Two decades after the Safe Motherhood campaigns 1987 launch in India, half a million women continue to die from pregnancy-related causes every year. Key health-care interventions can largely prevent these deaths, but their use is limited in developing countries, and is reported to vary between population groups. We reviewed the use of maternal health-care interventions in developing countries to assess the extent, strength and implications of evidence for variations according to women's place of residence and socioeconomic status. Studies with data on use of a skilled health worker at delivery, antenatal care in the first trimester of pregnancy and medical settings for delivery were assessed. We identified 30 eligible studies, 12 of which were of high or moderate quality, from 23 countries. Results of these studies showed wide variation in use of maternal health care. Methodological factors (e.g. inaccurate identification of population in need or range of potential confounders controlled for) played a part in this variation. Differences were also caused by factors related to health-care users (e.g. age, education, medical insurance, clinical risk factors) or to supply of health care (e.g. clinic availability, distance to facility), or by an interaction between such factors (e.g. perceived quality of care). Variation was usually framed by contextual issues relating to funding and organization of health care or social and cultural issues. These findings emphasize the need to investigate and assess context-specific causes of varying use of maternal health care, if safe motherhood is to become a reality in developing countries.

                Author and article information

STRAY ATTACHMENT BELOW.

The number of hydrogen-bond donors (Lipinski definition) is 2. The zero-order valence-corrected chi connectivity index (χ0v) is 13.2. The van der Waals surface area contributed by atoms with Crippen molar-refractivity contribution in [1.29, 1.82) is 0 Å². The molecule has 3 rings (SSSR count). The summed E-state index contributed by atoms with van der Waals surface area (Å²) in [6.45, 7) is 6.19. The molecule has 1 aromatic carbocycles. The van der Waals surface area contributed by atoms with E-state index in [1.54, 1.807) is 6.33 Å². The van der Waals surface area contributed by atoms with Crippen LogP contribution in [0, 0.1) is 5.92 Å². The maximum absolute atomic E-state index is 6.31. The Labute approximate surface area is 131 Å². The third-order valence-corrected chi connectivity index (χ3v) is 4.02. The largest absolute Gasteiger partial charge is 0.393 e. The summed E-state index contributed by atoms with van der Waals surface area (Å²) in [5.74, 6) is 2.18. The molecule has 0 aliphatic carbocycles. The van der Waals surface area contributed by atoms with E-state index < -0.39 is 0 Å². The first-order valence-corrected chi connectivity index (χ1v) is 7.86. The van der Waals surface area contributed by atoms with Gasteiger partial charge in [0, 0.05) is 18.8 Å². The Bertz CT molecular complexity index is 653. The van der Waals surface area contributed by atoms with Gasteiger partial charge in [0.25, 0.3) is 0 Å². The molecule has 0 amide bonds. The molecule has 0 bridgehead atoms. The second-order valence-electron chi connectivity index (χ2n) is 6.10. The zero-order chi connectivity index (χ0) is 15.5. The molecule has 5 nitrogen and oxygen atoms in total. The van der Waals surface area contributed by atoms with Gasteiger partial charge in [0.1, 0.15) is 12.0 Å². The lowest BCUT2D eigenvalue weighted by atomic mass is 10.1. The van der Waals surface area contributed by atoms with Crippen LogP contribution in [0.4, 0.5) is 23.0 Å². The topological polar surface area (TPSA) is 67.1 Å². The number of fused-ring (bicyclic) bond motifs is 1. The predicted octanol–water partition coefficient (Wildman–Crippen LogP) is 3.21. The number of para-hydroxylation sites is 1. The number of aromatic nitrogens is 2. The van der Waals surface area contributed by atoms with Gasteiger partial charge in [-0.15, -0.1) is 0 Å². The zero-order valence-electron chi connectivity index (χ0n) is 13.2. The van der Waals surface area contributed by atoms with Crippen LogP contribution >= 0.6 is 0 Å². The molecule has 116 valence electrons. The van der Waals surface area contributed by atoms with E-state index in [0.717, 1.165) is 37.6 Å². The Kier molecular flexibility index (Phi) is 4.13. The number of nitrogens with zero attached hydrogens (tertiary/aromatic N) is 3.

1Department of Epidemiology, Robert Stempel College of Public Health and Social Work, Florida International University, 11200 SW 8 Street, HLS 390W2, Miami, FL 33199, USA
                2Public Health Research Institute of India, 89/B, 2nd Cross, 2nd Main, Yadavgiri, Mysore 560021, India
                3Department of Health Promotion and Disease Prevention, Robert Stempel College of Public Health and Social Work, 11200 SW 8 Street, HLS 390W2, Miami, FL 33199, USA
                Author notes
                *Purnima Madhivanan: pmadhiva@

                Academic Editor: Consuelo Beck-Sagué

                J Sex Transm Dis
                J Sex Transm Dis
                Journal of sexually transmitted diseases
                Hindawi Publishing Corporation
                1 September 2013
                : 2013
                4437412 10.1155/2013/971458
                Copyright © 2013 Purnima Madhivanan et al.

                This is an open access article distributed under the Creative Commons Attribution License, which permits unrestricted use, distribution, and reproduction in any medium, provided the original work is properly cited.

                Research Article